'I'm lucky to be alive' says Marr in first television appearance since suffering stroke
Sunday 14 April 2013
Andrew Marr has said he feels “lucky to be alive” following a major stroke brought on by an intense exercise session on a rowing machine.
The BBC presenter made his first television appearance since suffering a stroke in January. He told viewers of his Sunday morning current affairs show that his left arm “isn’t much good yet” but his voice and memory were unaffected.
The 53-year-old blamed a combination of rigorous physical activity and overworking for his health scare.
“I had a major stroke, I’m frankly lucky to be alive. I had been heavily overworking – mostly my own fault – in the year before that,” he said.
“I’d had two minor strokes, it turned out, in that year – which I hadn’t noticed – and then I did the terrible thing of believing what I read in the newspapers, because the newspapers were saying what we must all do is take very intensive exercise, in short bursts, and that’s the way to health.
“Well I went onto a rowing machine and gave it everything I had, and had a strange feeling afterwards – a blinding headache, and flashes of light – served out the family meal, went to bed, woke up the next morning lying on the floor unable to move.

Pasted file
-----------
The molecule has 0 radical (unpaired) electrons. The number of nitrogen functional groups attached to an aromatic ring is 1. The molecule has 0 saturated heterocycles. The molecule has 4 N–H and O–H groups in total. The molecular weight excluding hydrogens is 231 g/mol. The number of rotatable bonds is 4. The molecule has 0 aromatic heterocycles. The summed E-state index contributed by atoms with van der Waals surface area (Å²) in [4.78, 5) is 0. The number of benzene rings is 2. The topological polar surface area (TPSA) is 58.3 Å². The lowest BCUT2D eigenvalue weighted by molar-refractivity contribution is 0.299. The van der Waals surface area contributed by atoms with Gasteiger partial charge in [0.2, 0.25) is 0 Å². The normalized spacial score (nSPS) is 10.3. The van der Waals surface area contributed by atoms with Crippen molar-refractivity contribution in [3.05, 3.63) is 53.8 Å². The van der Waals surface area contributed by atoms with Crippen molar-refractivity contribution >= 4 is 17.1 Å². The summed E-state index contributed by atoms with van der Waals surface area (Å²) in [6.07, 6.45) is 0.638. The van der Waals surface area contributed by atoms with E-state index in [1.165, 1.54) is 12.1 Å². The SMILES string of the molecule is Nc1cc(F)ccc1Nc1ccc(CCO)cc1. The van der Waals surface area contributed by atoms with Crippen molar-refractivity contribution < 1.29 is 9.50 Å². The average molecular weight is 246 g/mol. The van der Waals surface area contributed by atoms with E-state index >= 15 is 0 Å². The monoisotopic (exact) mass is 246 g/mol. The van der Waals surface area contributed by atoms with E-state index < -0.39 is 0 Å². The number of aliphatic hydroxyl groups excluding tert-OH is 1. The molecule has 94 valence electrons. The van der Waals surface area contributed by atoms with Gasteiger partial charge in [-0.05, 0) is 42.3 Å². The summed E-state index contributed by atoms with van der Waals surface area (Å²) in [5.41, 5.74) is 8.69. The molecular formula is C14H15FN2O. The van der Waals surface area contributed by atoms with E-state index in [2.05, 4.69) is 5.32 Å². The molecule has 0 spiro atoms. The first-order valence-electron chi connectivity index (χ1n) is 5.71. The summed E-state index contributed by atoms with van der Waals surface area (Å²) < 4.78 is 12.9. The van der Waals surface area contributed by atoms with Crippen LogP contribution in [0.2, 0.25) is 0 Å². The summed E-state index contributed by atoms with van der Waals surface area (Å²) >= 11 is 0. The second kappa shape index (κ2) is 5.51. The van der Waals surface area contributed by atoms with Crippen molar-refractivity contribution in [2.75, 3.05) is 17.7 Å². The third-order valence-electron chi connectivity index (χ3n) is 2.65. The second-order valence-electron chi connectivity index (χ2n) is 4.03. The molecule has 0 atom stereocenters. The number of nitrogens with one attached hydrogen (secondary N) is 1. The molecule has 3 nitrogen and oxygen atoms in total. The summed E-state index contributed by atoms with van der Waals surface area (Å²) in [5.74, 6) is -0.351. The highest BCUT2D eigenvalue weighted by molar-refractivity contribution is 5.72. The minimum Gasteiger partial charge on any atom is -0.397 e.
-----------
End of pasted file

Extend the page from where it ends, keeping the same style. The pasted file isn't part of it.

“And what I’d done, I’d torn the carotid artery, which takes blood into the brain, and had a stroke overnight - which basically wipes out a bit of your brain.”
The stroke impaired the left hand side of his body, leaving him unable to “walk fluently”. Instead, he said, he had mastered “a kind of elegant hobble”.
While Mr Marr pre-recorded interviews with Margaret Thatcher’s former Transport Secretary Lord Parkinson and the Labour peer Baroness Kennedy for today’s show, the live segments continue to be hosted by guest presenters. Standing in today was newsreader Sophie Raworth.
But the veteran presenter told her he was going to be “taking your chair” when he recovers, saying he was undergoing sessions of intensive physiotherapy to help him convalesce.
“I’m now in the period where if I really concentrate on the physio, I will get better, and if I don’t, I won’t. Which is why I'm not back trying to do the job full-time, I have to say.
“I’m going to be taking your chair I’m absolutely sure, when I’m ready. I’m certainly coming back. I’ve got a lot more to say about it all, but I’m going to wait until I've gone through the physio to do so.”
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